yet another look at the Sugitani 1974 paper for arbitrary nonlinear forcing term F

9:57 PM (1 hour ago)



We have a few different approaches to the problem of phase transition of nonlinear fractional diffusion. It’s nice to know that KPP forcing term F(u)=u^2u can be solved stochastically (Cipriano et. al.) and analytically has a turbulent phase transition ( http://arxiv.org/pdf/1111.0408.pdf) but for more general F I don’t know proven results on phase transiton. So Sugitani 1974 is a good point to return:
So the fundamental solution for arbitrary F solves the integral equation using that of F==0 say p(t,x) as
q(t,x) = p(t,x) + \int ds \int dy p(ts,xy) F(q(s,y))
This is useful probably because p(t,x) is known. So what to do from here to show there is a phase transition? Open question.
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10:56 PM (1 minute ago)



SIMPLISTIC REASONING
Ok so the solution can probably be produced by a totally stupid iteration scheme:
q_0(t,x) = p(t,x)
q_1 = p(t,x) + \int p(…) F(q_0)
…
q_n = p(t,x) + \int p(…) F(q_{n1})
Let’s be bad mathematicians and just assume this works for now without rigorous justification, and let’s just do some simplistic reasoning. When F=0 not much is going on. When F is not zero, sometimes this scheme will converge nicely and sometimes it will not converge nicely. In the case F=u^2u nice and not nice convergence (phase transition to turbulence) will depend on the parameter alpha attached to p(t,x) so this is a subtle issue and not dependent on F per se. So the question of phase transition boils down to this subtle issue. When F(u) is generic nonlinear, assuming the iteration scheme above converges, it looks to me like a funky version of polynomial iteration, and intuition from polynomial iterations applied sloppily would tell us that if F(z) is a polynomial, and the scheme were simply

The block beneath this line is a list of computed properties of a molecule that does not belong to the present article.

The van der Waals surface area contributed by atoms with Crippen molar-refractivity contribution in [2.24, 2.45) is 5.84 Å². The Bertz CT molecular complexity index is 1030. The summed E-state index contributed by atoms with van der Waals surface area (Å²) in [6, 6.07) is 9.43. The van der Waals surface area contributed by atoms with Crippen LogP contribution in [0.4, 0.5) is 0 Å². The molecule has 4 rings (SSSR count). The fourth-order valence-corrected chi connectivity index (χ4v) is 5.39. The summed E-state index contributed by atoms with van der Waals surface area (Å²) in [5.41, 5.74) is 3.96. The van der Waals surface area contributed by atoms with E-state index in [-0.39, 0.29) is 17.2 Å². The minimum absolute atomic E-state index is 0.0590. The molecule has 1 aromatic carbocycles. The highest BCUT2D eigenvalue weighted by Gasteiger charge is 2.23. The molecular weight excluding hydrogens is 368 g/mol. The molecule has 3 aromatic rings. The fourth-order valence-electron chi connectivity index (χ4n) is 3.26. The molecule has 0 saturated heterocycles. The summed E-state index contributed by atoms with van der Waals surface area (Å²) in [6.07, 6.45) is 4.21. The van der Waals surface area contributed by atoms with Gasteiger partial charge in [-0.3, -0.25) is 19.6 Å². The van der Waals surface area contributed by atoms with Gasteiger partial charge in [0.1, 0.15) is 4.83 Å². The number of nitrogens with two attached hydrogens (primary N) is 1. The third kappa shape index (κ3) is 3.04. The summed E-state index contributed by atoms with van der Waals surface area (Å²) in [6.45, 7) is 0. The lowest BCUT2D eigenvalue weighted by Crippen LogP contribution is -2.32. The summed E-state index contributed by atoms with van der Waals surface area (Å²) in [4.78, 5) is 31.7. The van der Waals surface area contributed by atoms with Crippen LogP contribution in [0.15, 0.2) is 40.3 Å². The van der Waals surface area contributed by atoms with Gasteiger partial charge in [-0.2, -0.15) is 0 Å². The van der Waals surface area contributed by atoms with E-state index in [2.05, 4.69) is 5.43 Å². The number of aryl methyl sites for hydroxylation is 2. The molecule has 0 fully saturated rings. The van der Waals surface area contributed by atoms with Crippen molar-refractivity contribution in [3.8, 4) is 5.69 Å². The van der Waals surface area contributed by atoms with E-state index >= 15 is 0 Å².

z_k = F(z_{k1})
then there is sensitive dependence on initial z_0 known from the rational iteration literature. Supposing this carried over to the modification of the scheme by also { \int p(…) } operator, we expect turbulence quite often. This extremely intuitive and sloppy idea is the first that comes to mind.
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